Pursuing Executive Education: To EMBA, Or Not To EMBA?
A constantly changing world with countless new educational options begs the question if an EMBA is still relevant and beneficial.
The Executive Master of Business Administration (EMBA) has been around for a long time, but a constantly changing world with countless new educational options begs the question if an EMBA is still relevant and beneficial. Well, I may be biased, but I am of the opinion that it most certainly is- and here’s why:
1. An EMBA diversifies your skillset
An EMBA diversifies your skillset, which, in turn, diversifies your opportunities. Mid-to senior level professionals very often get to a stage in their careers where they feel they have reached a plateau. They find themselves asking “Is this it?” and “What will I do for the next 30 years?” That’s where the EMBA steps in. The program allows you to add to your skills and expertise, which in turn leads to adding to your options. This can be within different sectors and/or companies, but it can also be within your own sector or role– you might start getting involved in new projects, start leading new divisions, and so, you start mapping out a new career path or direction.
2. An EMBA gives you the academic grounding you need
An EMBA gives you the academic grounding to know what you have been making up as you went along. You get to a point where you are doing so much outside of the scope of what you were originally qualified for, which often causes a gap between your academic knowledge, and what you are currently doing– the EMBA fills that gap. You might sit in class and realize that you have been applying a certain academic model all along without knowing it. The EMBA also helps you to connect the dots between what you have done up until now, and how that fits into what you will be doing in future.
3. An EMBA helps build up your network
The word “network” has been used so often in speaking about the benefits of an EMBA that it feels quite cliché. Be that as it may, the network you will gain from an EMBA really is one of the biggest takeaways you will get. It is, however, very important that you look at the depth and the scope of the network your EMBA will bring. Make sure the EMBA network will give you more than what you already have or what you could gain in your own capacity. Find an EMBA where you will be surrounded by the “non-traditionals”- you will be amazed at the perspectives that someone who knows nothing about what you do can bring to you and your profession. Look for a program that has participants from the fields not directly associated with an EMBA (such as performing arts, NGOs, military), and see how your assumptions are challenged and perceptions change. In our AUD EMBA, we foster this by actively seeking individuals that will bring fresh ideas to the table.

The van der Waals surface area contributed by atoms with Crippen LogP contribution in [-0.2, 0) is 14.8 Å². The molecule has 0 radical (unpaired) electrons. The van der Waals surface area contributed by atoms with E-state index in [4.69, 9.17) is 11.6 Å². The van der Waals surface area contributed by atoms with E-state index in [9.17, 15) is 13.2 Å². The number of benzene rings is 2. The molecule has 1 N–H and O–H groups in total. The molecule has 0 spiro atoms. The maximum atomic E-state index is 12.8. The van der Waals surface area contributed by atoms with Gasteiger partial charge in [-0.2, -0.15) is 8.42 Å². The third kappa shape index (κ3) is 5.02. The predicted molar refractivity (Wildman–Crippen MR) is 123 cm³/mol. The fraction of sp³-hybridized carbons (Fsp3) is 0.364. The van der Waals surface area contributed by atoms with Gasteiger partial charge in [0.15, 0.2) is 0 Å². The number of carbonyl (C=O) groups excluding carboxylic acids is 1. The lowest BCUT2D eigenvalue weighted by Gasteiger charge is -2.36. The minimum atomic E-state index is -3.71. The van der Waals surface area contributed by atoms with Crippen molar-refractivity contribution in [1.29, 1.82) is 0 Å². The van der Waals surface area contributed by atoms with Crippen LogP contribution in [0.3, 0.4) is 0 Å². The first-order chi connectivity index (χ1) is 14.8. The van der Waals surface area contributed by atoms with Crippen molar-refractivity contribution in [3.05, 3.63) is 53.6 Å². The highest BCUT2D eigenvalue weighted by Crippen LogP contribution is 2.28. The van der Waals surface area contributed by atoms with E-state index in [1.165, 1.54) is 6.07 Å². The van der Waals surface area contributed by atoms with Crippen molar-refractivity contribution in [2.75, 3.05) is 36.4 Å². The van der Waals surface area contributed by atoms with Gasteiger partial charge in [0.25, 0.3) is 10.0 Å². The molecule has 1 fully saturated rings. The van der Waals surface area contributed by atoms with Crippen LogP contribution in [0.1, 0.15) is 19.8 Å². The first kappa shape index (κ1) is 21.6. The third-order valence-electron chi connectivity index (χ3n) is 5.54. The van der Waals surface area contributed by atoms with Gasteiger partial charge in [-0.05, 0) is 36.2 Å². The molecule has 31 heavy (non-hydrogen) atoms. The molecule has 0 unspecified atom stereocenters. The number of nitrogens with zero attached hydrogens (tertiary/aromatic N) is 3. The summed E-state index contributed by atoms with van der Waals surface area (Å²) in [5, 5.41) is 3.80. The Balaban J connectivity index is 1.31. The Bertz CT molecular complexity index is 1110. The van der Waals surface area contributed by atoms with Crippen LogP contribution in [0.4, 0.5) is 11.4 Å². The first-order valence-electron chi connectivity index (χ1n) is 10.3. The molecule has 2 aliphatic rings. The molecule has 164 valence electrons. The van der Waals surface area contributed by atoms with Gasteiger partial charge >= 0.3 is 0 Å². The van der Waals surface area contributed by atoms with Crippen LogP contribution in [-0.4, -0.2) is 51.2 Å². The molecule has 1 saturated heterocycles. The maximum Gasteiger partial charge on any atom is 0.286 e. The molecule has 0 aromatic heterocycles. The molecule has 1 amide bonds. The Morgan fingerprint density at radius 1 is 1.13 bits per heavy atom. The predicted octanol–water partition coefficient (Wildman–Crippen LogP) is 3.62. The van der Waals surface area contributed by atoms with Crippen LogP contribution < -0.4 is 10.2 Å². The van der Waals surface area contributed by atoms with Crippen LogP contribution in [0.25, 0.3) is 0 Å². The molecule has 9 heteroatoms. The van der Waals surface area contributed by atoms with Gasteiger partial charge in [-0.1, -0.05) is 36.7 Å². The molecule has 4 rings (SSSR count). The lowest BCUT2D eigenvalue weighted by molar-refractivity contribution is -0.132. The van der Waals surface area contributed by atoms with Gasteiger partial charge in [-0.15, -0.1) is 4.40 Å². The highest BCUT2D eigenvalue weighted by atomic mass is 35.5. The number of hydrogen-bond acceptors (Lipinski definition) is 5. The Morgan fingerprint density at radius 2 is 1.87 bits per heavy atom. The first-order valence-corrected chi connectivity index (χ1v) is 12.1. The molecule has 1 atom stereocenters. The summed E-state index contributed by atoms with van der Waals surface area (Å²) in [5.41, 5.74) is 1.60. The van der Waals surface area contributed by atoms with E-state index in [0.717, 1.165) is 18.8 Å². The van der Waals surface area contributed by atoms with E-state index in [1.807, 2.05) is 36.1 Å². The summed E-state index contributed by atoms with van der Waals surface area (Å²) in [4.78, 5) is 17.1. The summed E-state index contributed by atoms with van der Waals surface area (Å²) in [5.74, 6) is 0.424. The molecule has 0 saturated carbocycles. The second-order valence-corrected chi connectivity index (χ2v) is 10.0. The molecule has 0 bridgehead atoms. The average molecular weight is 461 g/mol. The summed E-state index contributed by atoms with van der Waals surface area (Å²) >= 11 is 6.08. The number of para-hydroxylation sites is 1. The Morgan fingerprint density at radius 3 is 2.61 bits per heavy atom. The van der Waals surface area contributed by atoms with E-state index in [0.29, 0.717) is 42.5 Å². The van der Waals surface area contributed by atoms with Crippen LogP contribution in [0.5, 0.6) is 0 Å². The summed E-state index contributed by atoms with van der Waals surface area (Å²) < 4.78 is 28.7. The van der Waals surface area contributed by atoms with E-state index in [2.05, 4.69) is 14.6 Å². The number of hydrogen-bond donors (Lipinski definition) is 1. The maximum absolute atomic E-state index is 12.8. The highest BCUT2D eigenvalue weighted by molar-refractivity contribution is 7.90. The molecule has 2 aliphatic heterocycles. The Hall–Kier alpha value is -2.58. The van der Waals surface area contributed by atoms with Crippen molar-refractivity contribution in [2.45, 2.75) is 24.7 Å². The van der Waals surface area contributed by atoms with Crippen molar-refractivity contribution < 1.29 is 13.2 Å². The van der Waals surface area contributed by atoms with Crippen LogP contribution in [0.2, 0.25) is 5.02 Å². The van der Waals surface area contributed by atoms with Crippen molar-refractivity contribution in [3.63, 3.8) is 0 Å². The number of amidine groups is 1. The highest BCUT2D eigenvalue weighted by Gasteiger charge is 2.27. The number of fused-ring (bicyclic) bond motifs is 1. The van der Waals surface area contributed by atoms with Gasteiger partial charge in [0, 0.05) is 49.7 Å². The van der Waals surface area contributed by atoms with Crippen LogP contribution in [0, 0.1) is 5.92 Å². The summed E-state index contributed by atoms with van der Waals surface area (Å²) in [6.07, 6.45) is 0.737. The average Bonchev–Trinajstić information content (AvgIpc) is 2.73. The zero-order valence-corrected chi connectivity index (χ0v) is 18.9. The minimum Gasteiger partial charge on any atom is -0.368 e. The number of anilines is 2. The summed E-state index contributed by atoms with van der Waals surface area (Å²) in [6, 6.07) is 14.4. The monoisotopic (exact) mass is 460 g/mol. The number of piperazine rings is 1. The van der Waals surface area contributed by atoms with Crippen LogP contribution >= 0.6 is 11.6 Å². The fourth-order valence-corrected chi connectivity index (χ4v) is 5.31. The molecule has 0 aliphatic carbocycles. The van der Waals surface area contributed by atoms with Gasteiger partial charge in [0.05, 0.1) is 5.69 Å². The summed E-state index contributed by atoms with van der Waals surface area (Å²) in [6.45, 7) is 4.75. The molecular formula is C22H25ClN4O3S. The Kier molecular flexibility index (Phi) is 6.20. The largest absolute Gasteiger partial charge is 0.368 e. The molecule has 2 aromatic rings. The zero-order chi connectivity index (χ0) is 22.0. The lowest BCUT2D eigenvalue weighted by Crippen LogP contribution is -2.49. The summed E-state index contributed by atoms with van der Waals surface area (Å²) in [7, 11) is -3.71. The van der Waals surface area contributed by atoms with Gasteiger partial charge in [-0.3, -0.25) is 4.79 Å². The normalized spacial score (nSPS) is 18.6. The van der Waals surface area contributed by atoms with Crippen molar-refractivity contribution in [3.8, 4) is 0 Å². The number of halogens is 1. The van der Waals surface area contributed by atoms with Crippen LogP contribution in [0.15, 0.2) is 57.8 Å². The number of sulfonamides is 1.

4. An EMBA can broaden your outlook
EMBA content will, of course, teach you what you need to know about business; yet, how it is taught, and who it is taught by is crucial. Ensure that the EMBA you choose will give you so much more than what you can learn in your own capacity. Scrutinize the program content to make sure that it is relevant and real. If the curriculum has not been redesigned in the last year or two, you might want to ask how it reflects the latest trends that affects the world. For the AUD EMBA, this means that we cannot, for example, teach supply chain without looking at drones and 3D-printing, we cannot teach marketing without looking at R-programming, we cannot teach finance without looking at fintech and all it entails, etc. If the professors teaching you has never worked in the industry and/or are not consulting in their fields, you need to ask how they will ensure that what they teach you is applicable. The content you take away from your EMBA will be the solutions you implement at work every day.